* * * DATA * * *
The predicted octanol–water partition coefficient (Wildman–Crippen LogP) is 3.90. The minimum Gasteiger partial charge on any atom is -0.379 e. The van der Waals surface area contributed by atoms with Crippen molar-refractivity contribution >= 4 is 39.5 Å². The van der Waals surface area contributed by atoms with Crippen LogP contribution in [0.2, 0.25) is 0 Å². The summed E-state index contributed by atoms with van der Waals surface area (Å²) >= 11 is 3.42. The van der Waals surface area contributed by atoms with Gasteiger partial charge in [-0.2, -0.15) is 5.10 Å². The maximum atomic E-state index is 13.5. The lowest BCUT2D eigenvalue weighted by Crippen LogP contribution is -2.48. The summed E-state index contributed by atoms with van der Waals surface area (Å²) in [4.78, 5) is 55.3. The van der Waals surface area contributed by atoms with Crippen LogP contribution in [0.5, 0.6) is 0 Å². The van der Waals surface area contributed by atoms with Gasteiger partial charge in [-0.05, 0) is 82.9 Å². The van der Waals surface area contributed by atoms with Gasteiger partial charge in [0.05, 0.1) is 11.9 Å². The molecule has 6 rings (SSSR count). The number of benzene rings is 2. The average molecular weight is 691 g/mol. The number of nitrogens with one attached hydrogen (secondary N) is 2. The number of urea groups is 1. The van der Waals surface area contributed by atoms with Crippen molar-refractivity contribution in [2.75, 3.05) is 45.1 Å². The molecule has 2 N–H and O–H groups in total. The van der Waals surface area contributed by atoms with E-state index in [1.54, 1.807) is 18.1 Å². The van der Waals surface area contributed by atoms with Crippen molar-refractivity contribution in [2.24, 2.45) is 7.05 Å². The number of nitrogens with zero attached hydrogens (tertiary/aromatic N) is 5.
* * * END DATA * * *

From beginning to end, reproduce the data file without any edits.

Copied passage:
The predicted octanol–water partition coefficient (Wildman–Crippen LogP) is 3.90. The minimum Gasteiger partial charge on any atom is -0.379 e. The van der Waals surface area contributed by atoms with Crippen molar-refractivity contribution >= 4 is 39.5 Å². The van der Waals surface area contributed by atoms with Crippen LogP contribution in [0.2, 0.25) is 0 Å². The summed E-state index contributed by atoms with van der Waals surface area (Å²) >= 11 is 3.42. The van der Waals surface area contributed by atoms with Gasteiger partial charge in [-0.2, -0.15) is 5.10 Å². The maximum atomic E-state index is 13.5. The lowest BCUT2D eigenvalue weighted by Crippen LogP contribution is -2.48. The summed E-state index contributed by atoms with van der Waals surface area (Å²) in [4.78, 5) is 55.3. The van der Waals surface area contributed by atoms with Crippen LogP contribution in [0.5, 0.6) is 0 Å². The van der Waals surface area contributed by atoms with Gasteiger partial charge in [-0.05, 0) is 82.9 Å². The van der Waals surface area contributed by atoms with Gasteiger partial charge in [0.05, 0.1) is 11.9 Å². The molecule has 6 rings (SSSR count). The number of benzene rings is 2. The average molecular weight is 691 g/mol. The number of nitrogens with one attached hydrogen (secondary N) is 2. The number of urea groups is 1. The van der Waals surface area contributed by atoms with Crippen molar-refractivity contribution in [2.75, 3.05) is 45.1 Å². The molecule has 2 N–H and O–H groups in total. The van der Waals surface area contributed by atoms with E-state index in [1.54, 1.807) is 18.1 Å². The van der Waals surface area contributed by atoms with Crippen molar-refractivity contribution in [2.24, 2.45) is 7.05 Å². The number of nitrogens with zero attached hydrogens (tertiary/aromatic N) is 5.